The most telling line in the statement released by the Young family in the wake of the sad death of AC/DC founder Malcolm Young reads: “From the outset, he knew what he wanted to achieve and, along with his younger brother took to the world stage, giving their all at every show. Nothing else would do for their fans.”
For a man with a reputation for not saying much, it has to be said that Malcolm Young made one hell of a big noise, both in a literal and metaphorical sense. For despite the “behind-closed-doors” stance that AC/DC took with all their business, it has become increasingly apparent to those who came even remotely close to this amazing rock juggernaut that Malcolm Young was very much in the driving seat.
It wasn’t just on a business level that Malcolm led AC/DC until dementia forced his retirement in 2014. He was always making the right decision – no “official” Best Ofs, always releasing new music – helping to keep AC/DC at the top level over the best part of four decades. It was also his musical drive and vision that helped shape the very sound of AC/DC: The steadfast refusal to bow to current trends and fads; the determination never to take an eye off the ball; and never to forget why the band did what it does, never forgetting what drove AC/DC to make the music they do.
Their love of explosive 50’s rock’n’roll would go on to change the face of popular music for ever, combined with a passion for the great bluesmen of America and beyond. And to update it to a level that worked now through five different decades? Well, that’s a rare talent indeed.
One popular AC/DC rumour has it that the band never recorded anything unless it could be played on the piano, and this was the key to the way AC/DC utilised simplicity so successfully. A theory undoubtedly inspired by a photo showing Mal seated with Angus and elder brother George at a piano, the truth of the matter is that AC/DC actually begin their songwriting process with acoustic guitars, pairing down the essence of each song to its barest yet most effective form before starting down the electric guitar process.
And yet, in the tradition of all great “if-it-ain’t-broke-don’t-fix-it” methods, this approach has served AC/DC better than most. Operating within Malcolm’s designated format, each member of the band would rise to the occasion time and time again.
Caring little for the trappings of rock’n’roll fame, the Young clan are a fiercely private family, the by-product of emigrating from the mean streets of Glasgow to the equally unwelcoming reality of Sydney when Malcolm was just ten years old. And it was this us-against-them attitude that would inspire the dogged persistence that would serve Young for his entire career.
He was a quiet man, saying little and happy for Angus - and first Bon and then Brian - to hog the limelight on stage and in interviews. And yet nothing happened in AC/DC without Malcolm’s say-so. You sensed this when you met him. Unfailingly polite, and with a similar dry sense of humour to younger brother Angus, he suffered no fools.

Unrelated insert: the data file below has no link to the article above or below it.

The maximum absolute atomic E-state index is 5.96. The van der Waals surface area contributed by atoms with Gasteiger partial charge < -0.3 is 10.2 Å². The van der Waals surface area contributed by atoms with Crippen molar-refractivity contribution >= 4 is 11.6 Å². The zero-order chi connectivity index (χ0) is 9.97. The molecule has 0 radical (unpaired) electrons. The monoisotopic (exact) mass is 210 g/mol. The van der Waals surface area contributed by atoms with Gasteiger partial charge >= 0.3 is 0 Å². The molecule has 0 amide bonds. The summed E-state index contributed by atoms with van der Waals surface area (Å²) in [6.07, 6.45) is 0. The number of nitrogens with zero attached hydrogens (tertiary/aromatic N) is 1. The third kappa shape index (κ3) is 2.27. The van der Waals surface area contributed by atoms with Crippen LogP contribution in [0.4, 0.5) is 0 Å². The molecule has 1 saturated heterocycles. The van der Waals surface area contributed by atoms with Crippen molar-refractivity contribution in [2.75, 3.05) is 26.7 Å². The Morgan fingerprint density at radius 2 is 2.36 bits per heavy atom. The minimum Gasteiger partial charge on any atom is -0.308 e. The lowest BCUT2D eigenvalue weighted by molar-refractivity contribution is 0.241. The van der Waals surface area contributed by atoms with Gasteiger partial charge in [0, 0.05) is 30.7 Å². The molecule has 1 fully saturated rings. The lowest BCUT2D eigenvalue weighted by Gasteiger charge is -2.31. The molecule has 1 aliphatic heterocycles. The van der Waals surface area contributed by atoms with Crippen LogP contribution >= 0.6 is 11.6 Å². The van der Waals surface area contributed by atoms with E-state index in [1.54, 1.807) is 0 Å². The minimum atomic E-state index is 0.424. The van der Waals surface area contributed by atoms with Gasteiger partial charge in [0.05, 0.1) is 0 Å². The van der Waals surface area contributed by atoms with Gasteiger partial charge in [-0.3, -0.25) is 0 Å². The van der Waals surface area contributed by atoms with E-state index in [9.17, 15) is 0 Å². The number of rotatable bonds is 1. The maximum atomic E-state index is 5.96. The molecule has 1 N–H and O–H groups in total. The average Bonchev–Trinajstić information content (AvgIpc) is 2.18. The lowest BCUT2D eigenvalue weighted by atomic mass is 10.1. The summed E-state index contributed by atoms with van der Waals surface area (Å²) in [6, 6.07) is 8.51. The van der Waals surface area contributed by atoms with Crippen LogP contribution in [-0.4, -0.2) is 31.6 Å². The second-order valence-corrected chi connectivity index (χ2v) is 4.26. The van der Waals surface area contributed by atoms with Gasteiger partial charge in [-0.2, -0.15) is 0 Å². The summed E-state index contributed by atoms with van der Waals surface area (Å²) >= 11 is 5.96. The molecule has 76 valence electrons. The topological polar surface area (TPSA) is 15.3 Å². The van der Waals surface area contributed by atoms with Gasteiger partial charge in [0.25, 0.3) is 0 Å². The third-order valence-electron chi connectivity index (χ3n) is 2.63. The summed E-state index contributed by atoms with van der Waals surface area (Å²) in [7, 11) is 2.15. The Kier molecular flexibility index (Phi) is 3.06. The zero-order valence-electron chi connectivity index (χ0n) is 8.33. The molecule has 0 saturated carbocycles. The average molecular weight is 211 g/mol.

Even in a social situation, happily drinking a beer - which I had the pleasure to do so with him on several occasions - Malcolm largely kept his council, preferring the more gregarious Brian Johnson do much of the talking. Even then, you sensed that the sometimes intensely quiet Young was wholly aware of everything that was going on around him. Malcolm’s fondness for alcohol eventually led to him to step down from the band’s Blow Up Your Video tour in 1988, but even that disruption was kept a minimum, with nephew Stevie Young stepping up, as he would do again when Malcolm retired in 2014.
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That he ruled AC/DC with a rod of iron is without debate. A similar figure to that of Steve Harris in Iron Maiden, Malcolm Young called the shots in AC/DC. This has led to some allegations of ruthlessness – a family trait that led to Brian Johnson’s somewhat cold-blooded departure from the Angus Young-led version of the band in 2016 – but it was also the fuel that fired AC/DC to world domination.
With the ever-fluctuating fortunes of the modern day music industry, the chances are we won’t see another band emulate the heights that AC/DÇ - and the rock juggernauts like Guns N’Roses and Metallica they inspired - have achieved. They’ve sold a staggering 200 million albums. 50 million of those are for their 1980 album Back In Black.
Yes, the schoolboy-outfitted Angus Young might be the image most people readily associate with the band, closely followed by the be-capped Brian Johnson. But from his position to the left of the drum riser, ably supported by the tightest rhythm section in rock, Malcolm Young was the engine that fuelled the legend that is AC/DC.
We probably won’t see his, or their like again.